What is a Social Enterprise?
Enterprises for transformative change
Since 1980s, the concept of social entrepreneurship has gained tremendous momentum, especially among younger generations. Today more than ever, social values influence indeed people’s daily choices and habits – what to buy, where to work, how to live. The growing interest towards social impact lead to the rise of social enterprises. But exactly, what is a social enterprise? And how do such entities try to tackle and solve social problems? In this article, we provide answers to both questions.
Social Entrepreneurship briefly explained
Let’s start with the basics. We mentioned “social entrepreneurship” early on. Yet, we should align on its actual meaning. And one cannot dig into this topic without tacking a step back and first addressing the word “entrepreneurship“.
According to SSIR, entrepreneurship (for which a commonly agreed definition is still lacking) is comprised of three elements. To begin with, the entrepreneurial context, namely the industry or market an organization (or individual) decides to target and operate in. Secondly, the so-called entrepreneurial characteristics. In other words, the entrepreneur’s mindset and attitude, that allows him/her to identify a unmet need (“a suboptimal equilibrium”) and to directly intervene in order to fill in the gap. Lastly, the entrepreneurial outcomes, which include the new, stable equilibrium reached all stakeholders (i.e. customers, entrepreneur, etc.) can benefit from.
Simply put, entrepreneurship is about creating valuable solutions for a dissatisfied (or only partially satisfied) demand, remaining financially sustainable while doing so.
There is no widely accepted definition for “social entrepreneurship” either, but same core logic applies. What’s distinctive here is the particular kind of needs social entrepreneurs usually tackle: complex social problems. Through their activities, they contribute indeed alleviating societal issues and creating positive, transformational change in their communities and broader society.
So, what is a Social Enterprise?
Now, let’s move onto the next topic: “social enterprise“. As you might assume, the two concepts strictly relate one another.
According to Social Enterprise Alliance, social enterprises are those organizations that “address basic unmet needs and solve social (or environmental) problems through a market-driven approach“. So, they are entities using business tools to address a social need. If pure philanthropy and traditional, commercial for-profit are two opposite poles, the social enterprise spectrum is anything happening in between. This includes traditional non-profits running business activities on the side, as well as for-profit companies driven by a social/environmental motive.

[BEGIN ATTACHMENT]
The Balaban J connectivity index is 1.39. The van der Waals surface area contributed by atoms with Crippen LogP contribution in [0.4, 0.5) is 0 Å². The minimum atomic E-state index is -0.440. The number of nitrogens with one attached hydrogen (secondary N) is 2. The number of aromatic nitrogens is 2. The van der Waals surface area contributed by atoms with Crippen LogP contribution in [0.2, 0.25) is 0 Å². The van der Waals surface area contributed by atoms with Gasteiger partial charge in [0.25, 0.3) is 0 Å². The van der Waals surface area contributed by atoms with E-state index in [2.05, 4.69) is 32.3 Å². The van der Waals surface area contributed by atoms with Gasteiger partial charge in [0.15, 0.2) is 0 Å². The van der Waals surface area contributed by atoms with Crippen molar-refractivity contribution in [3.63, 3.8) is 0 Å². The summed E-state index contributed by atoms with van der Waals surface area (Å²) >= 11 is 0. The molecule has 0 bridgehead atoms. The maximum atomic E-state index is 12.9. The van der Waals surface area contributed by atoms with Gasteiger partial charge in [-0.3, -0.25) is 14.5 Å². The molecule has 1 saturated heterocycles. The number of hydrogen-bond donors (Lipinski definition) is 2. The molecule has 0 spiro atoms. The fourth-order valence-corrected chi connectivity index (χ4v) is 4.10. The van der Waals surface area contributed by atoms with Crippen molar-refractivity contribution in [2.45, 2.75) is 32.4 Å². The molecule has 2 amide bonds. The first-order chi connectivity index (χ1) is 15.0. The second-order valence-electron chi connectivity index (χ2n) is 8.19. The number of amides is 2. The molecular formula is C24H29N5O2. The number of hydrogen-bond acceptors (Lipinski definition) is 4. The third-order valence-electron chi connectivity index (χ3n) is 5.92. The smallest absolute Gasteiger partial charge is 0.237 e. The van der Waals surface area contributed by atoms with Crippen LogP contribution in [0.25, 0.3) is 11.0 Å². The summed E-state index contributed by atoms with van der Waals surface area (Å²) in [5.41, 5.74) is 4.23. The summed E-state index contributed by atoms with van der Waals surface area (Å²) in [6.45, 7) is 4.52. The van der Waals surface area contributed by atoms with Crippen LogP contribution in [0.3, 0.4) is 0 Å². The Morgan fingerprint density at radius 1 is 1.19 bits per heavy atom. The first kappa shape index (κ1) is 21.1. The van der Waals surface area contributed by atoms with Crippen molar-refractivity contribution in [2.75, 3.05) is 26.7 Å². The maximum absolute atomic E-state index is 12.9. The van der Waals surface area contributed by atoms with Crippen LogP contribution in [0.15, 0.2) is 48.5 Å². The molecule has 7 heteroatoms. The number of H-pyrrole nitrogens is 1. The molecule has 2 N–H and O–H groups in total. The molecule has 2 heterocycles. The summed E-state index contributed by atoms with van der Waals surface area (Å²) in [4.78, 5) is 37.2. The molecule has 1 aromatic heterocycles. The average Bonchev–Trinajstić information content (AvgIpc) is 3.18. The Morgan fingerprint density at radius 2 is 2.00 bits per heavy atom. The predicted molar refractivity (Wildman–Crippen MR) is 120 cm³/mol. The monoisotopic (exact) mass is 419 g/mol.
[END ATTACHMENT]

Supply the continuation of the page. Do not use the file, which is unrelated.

Therefore, it comes as no surprise that social businesses are a particular subset of social enterprises. As a matter of fact, they are specific, non-dividend companies solely created for social or environmental purposes. Organizations having their own economic/financial sustainability, in which investors can recoup the money they initially put in but do not take any additional dividend.
Still, “social businesses” and “social enterprises” shouldn’t be confused nor used as interchangeable synonyms. In a recent article, Professor Muhammad Yunus clarified indeed that “in a rare case if a Social Enterprise produces no personal profit but only produces social benefits, such a social enterprise becomes the same as a Social Business“. So, social businesses are always social enterprises, but not the other way around.
In this article, we briefly explained what social enterprises are and how they relate to social businesses. The two terms shouldn’t be used interchangeably, as the latter is a subset of the former.
Nevertheless, what’s important here is to acknowledge the positive impact all such organizations try to generate. In fact, they bring social dimension into economics, embracing new hybrid models and constantly reducing the gap between traditional non-profit and purely profit-driven entities. As the field continues to evolve, we suggest keeping an eye on how policy-makers and legislative activities regulate similar socially-oriented organizations in your country. Hopefully, one day these enterprises will become the (new) norm!
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